Wednesday, November 19 – 9:15 a.m. – noon

Heralding the Holidays Workshop – join us as we make, package, label and price a variety of culinary and other herbal items for sale at the annual Toledo Botanical Garden Heralding the Holidays

December 17 – 11:00 a.m. – 2:00 p.m.

Christmas Potluck and Gift Exchange – need we say more?




2014 Spring Plant Sale

The 2014 Spring Plant Sale will be held on Thursday, May 8 through Sunday, May 11. On Thursday May 8, from 4 to 8 p.m. , there will be a Toledo Botanical Garden Members Preview where only TBG members will be able to purchase plants.  Members not only get first choice of the wonderful herbs and hundreds of other plants, but they receive a 10% discount on all purchases.

The herb society will have over 200 culinary and ornamental herbs for you to purchase, as well as herb society members there to help answer your questions.

Enter TBG at the Bancroft Street entrance and we look forward to seeing you.

Spring Plant Sale at the Toledo Botanical Garden May 9, 10,11,12

When you come to the Spring Plant Sale at the garden, come in at the Bancroft Entrance near the greenhouses. You will find a large assortment of annuals, perennials, and herbs for sale there. From 4-8 pm on Thursday, May 9, only members of TBG may purchase plants. Friday, Saturday, and Sunday (May 10 thru 12), the sale is open to the public from 10 am to 5 pm.
The Maumee Valley Herb Society will have a selection of about two hundred varieties of herbs. These include both culinary and ornamental herbs. Members of the society will be there to answer questions for you and also to assist you in deciding which herbs to purchase for youre garden.
See you there!

Meetings of the Maumee Valley Herb Society April thru December 2013

Tuesday, April 16 Evening Meeting: 6:30 – 9:00 pm
Mulberry Creek Herb Farm
Karen Langan, Co-owner

Thursday, May 16 9:30 – Noon
“Destination Meeting” Temperance, Michigan
Tour: Fitness and Wellness Spa: It’s My Turn
Meg Miano

Wednesday, June 19 10:00 am- Noon
“Destination Meeting” Waterville, Ohio
Gardenn Tours with Lunch afterward.
Details in the Herbal Messenger

Tuesday, July 16 11:oo am – 2:00 pm
“Destination Meeting” Perrysburg, Ohio
Annual Pot Luck Picnic
W W Knight NAture Preserve
Details in the Herbal Messenger

Wednesday, August 21 9:15 – Noon
Conference Center of the Toledo Botanical GArden
Make and Take “Stepping Stones”

Tuesday, September 17
Conference Center of the Toledo Botanical Garden
Evening: 6:30 – 9:00 pm
“Natural Beauty, Herbs for Anti-Aging
Rolanda LeMay

Wednesday, October 16 – 9:15 – Noon
Conference Center of the Toledo Botanical Garden
Heralding the Holidays Workshop

Wednesday, November 20
Conference Center of the Toledo Botannical Garden
Annual Meeting
Heralding the Holidays Workshop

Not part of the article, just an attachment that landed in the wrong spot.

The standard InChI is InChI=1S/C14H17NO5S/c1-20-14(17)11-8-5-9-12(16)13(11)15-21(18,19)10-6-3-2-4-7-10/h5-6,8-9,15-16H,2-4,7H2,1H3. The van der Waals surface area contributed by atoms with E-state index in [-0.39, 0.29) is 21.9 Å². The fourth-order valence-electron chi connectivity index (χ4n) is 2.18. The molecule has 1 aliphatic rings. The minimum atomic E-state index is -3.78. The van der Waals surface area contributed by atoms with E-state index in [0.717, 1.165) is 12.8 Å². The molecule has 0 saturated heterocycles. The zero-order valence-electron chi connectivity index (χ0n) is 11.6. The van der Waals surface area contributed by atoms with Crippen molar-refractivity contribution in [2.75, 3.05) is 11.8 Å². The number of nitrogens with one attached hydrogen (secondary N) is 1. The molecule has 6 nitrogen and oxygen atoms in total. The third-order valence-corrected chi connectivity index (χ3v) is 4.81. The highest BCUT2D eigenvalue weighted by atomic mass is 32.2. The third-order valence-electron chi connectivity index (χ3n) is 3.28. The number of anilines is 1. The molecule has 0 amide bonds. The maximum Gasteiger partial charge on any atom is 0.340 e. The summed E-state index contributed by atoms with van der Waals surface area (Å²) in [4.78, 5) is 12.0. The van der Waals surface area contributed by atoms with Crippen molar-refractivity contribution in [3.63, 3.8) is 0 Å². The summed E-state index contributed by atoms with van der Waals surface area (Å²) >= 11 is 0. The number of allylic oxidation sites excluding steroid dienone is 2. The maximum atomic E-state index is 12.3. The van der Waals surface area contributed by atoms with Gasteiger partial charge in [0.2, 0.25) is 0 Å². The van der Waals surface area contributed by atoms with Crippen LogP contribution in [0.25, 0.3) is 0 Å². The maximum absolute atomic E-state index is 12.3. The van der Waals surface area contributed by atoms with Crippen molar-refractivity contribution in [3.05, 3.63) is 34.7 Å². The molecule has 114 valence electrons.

Wednesday, December 18 – 11 am – 2:00 pm
Conference Center of the Toldeo Botanical Garden
ChristmAS Potluck and Gift Exchange
Details in the Herbal Messanger

March Meeting of the Maumee Valley Herb Society

The March meeting of the Maumee Valley Herb Society will be at 9:15 AM on Wednesday, March 20 in the Conference Center at the Toledo Botanical Garden.
Topic is Jams, Jellies, Vinegar and Vodka.
This will be a “how to session” on the making of jams, jellies, and herbal vinegars for Heralding the Holidays and also how to make herbal and other liqueurs for your own pleasure and for gift giving.
Come and learn the methods used for each. You will find this topic to be both interesting and enjoyable. As usual, our meeting will be open to the general public.

Herbal Liqueurs

Several years ago, I attended a lecture at the Michigan Herb Associates Conference in March on making herbal liqueurs. While I found the topic interesting, the speaker really got my attention when she passed out several samples of her homemade liqueurs at the end of her talk. Thus began my adventure into making herbal liqueurs.
Liqueurs are sweet, alcoholic drinks that are flavored with a variety of different ingredients. Because of the addition of water and sugar, along with fruits, herbs and spices, they have lower alcohol content than most alcohol. ‘Liqueur’ is derived from the Latin word ‘liquifacere” which means to melt or dissolve, since the herbs, spices and other flavorings are dissolved in the base alcohol.
During the 13th and 14th centuries, physicians and chemists believed that herbal liqueurs could treat and prevent illnesses. Many modern medicines are based on plant extracts and some still have alcohol bases today. Benedictine is an herbal liqueur produced in France which uses 27 plants, herbs and spices.
Liqueurs can be made out of most any alcohol base. Pure grain alcohol, 180 to 190 proof is the best, diluted with equal parts water. Next is vodka and brandy or Cognac, a type of brandy that is produced in the Cognac region of France. Rum, tequila, whiskey and gin are a few other alcohols that can be used.
When choosing your base alcohol, remember, the better the quality, the better the liqueur. It isn’t necessary to buy the most expensive; many good quality alcohols are in the low to medium price range. It is smoothness that you want and you will not get that with cheap alcohol. If using vodka as your base, use 80-proof or 100-proof vodka and be sure you buy U.S. vaarieties, since they have to be colorless, odorless and have no flavor of their own.